February 7, 2014
RNA Study On Barley Virus Reveals Key Link To The Crusades
redOrbit Staff & Wire Reports - Your Universe Online
Researchers at the University of Warwick have sequenced an ancient RNA genome for the first time ever. The RNA belonged to a barley virus once thought to be just 150 years old, but has now been determined to date back at least 2,000 years, revealing how extreme farming during the time of the Crusades contributed to its spread.The researchers detected and sequenced the RNA genome of Barley Stripe Mosaic Virus (BSMV) in a 750-year-old barley grain found in modern-day Egypt. The findings challenge prevailing wisdom about the age of the BSMV virus, which was first discovered in 1950 with the earliest record of symptoms just 100 years before.
Although ancient DNA genomes have been sequenced before, ancient RNA genomes have not, since RNA breaks down around 50 times faster than DNA.
But in extremely dry conditions, such as those at the site in Qasr Ibrim in Lower Nubia where the barley was found, RNA can be better preserved, allowing the researchers to successfully sequence its genome.
Using the ancient RNA to calibrate estimates of the rate of mutations, the researchers were able to trace the evolution of the Barley Stripe Mosaic Virus to a probable origin of around 2,000 years ago, but potentially much farther back to the domestication of barley in the Near East around 11,000 years ago.
BSMV is transmitted through seed-to-seed contact, so it is likely to originally have been transferred from the wild grass population to an early-cultivated form of barley while the seeds were stored.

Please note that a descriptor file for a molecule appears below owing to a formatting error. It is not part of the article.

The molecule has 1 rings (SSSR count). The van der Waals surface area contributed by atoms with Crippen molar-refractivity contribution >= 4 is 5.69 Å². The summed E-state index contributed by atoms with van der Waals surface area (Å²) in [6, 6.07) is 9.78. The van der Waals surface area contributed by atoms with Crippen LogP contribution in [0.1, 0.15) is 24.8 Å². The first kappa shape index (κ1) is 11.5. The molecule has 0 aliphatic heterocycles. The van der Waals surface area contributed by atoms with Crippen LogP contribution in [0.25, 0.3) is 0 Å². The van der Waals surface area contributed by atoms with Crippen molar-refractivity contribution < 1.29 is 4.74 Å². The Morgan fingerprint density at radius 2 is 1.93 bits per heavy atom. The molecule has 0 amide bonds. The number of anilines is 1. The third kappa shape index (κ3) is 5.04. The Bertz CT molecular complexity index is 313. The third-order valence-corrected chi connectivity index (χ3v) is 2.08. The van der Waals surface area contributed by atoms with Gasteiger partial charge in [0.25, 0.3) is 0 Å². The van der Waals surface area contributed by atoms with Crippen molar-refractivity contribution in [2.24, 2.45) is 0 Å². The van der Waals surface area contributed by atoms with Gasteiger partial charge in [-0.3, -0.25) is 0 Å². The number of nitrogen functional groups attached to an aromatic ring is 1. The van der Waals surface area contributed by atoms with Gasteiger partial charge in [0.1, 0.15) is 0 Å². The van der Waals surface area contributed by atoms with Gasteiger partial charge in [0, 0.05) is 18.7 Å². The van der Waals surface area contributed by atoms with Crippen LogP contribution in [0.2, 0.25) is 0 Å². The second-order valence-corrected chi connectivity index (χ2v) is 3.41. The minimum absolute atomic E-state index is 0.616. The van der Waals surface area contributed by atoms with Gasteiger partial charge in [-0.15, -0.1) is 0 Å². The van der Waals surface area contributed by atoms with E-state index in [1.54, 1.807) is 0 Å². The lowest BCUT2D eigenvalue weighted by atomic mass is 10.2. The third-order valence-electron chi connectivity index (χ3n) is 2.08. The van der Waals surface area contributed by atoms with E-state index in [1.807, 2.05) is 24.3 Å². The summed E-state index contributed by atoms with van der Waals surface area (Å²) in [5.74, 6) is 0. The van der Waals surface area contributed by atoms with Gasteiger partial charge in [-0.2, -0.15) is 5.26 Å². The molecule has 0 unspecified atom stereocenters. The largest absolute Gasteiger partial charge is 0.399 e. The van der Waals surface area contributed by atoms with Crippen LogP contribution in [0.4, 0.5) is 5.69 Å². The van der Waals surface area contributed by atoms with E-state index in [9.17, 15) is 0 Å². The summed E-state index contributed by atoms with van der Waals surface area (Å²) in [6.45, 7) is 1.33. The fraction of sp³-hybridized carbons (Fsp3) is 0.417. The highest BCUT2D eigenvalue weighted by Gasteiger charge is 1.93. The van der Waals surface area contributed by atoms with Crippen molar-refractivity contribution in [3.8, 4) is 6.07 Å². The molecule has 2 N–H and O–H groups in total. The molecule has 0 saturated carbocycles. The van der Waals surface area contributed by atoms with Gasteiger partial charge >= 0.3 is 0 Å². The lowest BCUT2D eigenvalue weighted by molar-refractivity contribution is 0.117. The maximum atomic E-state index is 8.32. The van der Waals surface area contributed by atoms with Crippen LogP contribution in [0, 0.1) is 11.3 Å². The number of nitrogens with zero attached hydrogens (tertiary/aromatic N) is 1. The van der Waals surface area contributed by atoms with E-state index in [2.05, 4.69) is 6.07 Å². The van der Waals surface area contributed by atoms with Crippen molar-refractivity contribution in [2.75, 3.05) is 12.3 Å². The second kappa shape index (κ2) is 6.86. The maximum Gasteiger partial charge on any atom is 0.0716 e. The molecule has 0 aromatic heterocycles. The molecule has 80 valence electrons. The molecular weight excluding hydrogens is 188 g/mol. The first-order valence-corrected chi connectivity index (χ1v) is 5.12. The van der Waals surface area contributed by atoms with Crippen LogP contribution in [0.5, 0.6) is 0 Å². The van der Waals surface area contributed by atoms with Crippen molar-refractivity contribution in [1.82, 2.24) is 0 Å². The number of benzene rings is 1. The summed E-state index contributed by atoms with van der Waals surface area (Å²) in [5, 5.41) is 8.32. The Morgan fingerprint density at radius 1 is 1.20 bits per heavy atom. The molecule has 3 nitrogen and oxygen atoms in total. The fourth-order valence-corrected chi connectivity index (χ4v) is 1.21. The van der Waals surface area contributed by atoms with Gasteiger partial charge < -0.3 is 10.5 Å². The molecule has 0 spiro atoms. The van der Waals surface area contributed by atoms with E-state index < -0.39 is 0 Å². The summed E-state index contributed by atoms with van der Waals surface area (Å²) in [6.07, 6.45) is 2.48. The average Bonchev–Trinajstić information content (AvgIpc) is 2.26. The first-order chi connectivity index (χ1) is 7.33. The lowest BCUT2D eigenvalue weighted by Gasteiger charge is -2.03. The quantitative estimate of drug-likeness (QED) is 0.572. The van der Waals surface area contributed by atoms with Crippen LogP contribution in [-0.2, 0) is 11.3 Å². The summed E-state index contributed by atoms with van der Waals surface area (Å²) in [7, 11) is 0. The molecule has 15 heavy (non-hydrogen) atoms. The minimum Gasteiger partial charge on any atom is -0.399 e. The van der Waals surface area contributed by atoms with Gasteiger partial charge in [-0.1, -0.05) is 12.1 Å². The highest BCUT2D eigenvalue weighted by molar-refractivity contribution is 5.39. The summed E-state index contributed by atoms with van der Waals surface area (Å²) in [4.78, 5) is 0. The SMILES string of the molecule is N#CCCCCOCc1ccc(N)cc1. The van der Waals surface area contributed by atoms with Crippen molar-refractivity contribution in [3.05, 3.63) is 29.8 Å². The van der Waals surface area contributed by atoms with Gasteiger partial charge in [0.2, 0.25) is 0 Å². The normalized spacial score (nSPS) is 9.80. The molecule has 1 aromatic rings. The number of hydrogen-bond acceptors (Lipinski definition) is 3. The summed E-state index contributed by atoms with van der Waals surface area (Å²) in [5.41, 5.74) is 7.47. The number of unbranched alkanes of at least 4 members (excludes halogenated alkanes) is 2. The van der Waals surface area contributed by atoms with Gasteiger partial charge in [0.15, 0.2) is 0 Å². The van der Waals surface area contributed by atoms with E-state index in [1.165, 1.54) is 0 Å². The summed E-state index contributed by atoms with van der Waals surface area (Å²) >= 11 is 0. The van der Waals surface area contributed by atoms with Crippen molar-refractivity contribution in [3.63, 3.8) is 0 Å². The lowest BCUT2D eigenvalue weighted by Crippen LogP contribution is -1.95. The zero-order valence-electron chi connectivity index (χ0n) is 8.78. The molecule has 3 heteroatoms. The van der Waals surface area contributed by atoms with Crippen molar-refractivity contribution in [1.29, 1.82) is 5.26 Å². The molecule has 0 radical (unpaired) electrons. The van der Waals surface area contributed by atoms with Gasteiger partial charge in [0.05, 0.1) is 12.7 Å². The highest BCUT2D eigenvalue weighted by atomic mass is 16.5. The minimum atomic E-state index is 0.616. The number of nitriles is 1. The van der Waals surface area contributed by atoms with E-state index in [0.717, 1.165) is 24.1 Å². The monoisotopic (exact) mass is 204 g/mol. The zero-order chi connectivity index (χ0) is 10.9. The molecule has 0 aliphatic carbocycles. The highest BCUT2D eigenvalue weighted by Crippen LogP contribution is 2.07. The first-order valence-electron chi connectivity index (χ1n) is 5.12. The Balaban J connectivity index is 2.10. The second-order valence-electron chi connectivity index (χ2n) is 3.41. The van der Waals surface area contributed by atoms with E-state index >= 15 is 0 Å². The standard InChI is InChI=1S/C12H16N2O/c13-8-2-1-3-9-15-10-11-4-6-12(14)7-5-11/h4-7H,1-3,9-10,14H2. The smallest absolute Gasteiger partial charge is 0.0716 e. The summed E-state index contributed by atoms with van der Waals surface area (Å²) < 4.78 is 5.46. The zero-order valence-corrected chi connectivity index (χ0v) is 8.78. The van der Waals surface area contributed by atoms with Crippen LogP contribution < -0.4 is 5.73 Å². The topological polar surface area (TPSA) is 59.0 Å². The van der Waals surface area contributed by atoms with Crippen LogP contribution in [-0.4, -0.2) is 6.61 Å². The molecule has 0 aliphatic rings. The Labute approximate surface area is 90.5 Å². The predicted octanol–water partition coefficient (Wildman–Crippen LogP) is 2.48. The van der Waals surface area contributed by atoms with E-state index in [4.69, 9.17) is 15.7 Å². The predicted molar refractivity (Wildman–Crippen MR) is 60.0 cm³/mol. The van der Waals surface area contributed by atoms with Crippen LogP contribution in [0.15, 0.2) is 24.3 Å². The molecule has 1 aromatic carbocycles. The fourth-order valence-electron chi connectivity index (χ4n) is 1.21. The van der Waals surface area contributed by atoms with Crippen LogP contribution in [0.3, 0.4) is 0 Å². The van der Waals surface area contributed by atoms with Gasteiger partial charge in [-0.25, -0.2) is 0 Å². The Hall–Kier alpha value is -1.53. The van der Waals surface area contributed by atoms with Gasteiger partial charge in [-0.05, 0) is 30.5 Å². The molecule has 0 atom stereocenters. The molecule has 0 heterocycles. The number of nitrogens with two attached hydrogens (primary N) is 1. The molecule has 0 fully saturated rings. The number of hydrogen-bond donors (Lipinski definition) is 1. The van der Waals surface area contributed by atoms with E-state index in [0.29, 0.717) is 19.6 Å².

“It is important to know as much as we can about virus evolution as emerging infectious plant diseases are a growing threat to global food security, and of those viruses account for almost half,” said study leader Dr. Robin Allaby, of the School of Life Sciences at the University of Warwick in the UK.
“History tells us about the devastation caused by the emergence of disease from wild hosts in disparate countries, such as the Central American origin of the oomycete that led to the Irish potato famine," said Allaby.
“We need to build up an accurate picture of the evolution of different types of virus so we can make better decisions about policies on plant movement," he continued.
“The medieval RNA from Qasr Ibrim gives us a vital clue to unlock the real age of the Barley Stripe Mosaic Virus," he added. “It is very difficult to understand how a plant disease evolved by solely relying on recent samples, however this 750-year-old example of the virus allows us to more accurately estimate its evolution rates and date of origin."
“Without the Medieval RNA evidence, the virus appears to be much younger than it actually is, when in fact its origins go back thousands of years," said Allaby. “It’s possible that other viruses that similarly appear to be very recent may in fact have a more ancient origin.”
The researchers believe that the ancient BSMV genome came from a time of rapid expansion of the plant disease in the Near East and Europe that coincided with the Crusades, in which the Christian lands of Europe fought the Muslim territories of the Near East. The seventh Crusade of Louis IX in 1234 is the most closely aligned date to the origin of the virus expansion.
The researchers believe the massive war effort could have caused the virus to spread, fueled by an intensification of farming in order to feed the armies engaged in the campaign.
This made contact with cultivated barley and wild grass more likely, providing opportunities for the virus to ‘jump’ into the crop, the researchers said.
Genetic evidence also suggests a split into an east and west BSMV lineage around the end of the 15th century, around 100 years after the Mongol Empire stabilized the Silk Road. It is likely that BSMV was transported to the east via trade routes such as the Silk Road in the late Medieval period. More recently, the virus appears to have spread to the US from Europe around 120-150 years ago.
The study was published February 6 in the journal Scientific Reports.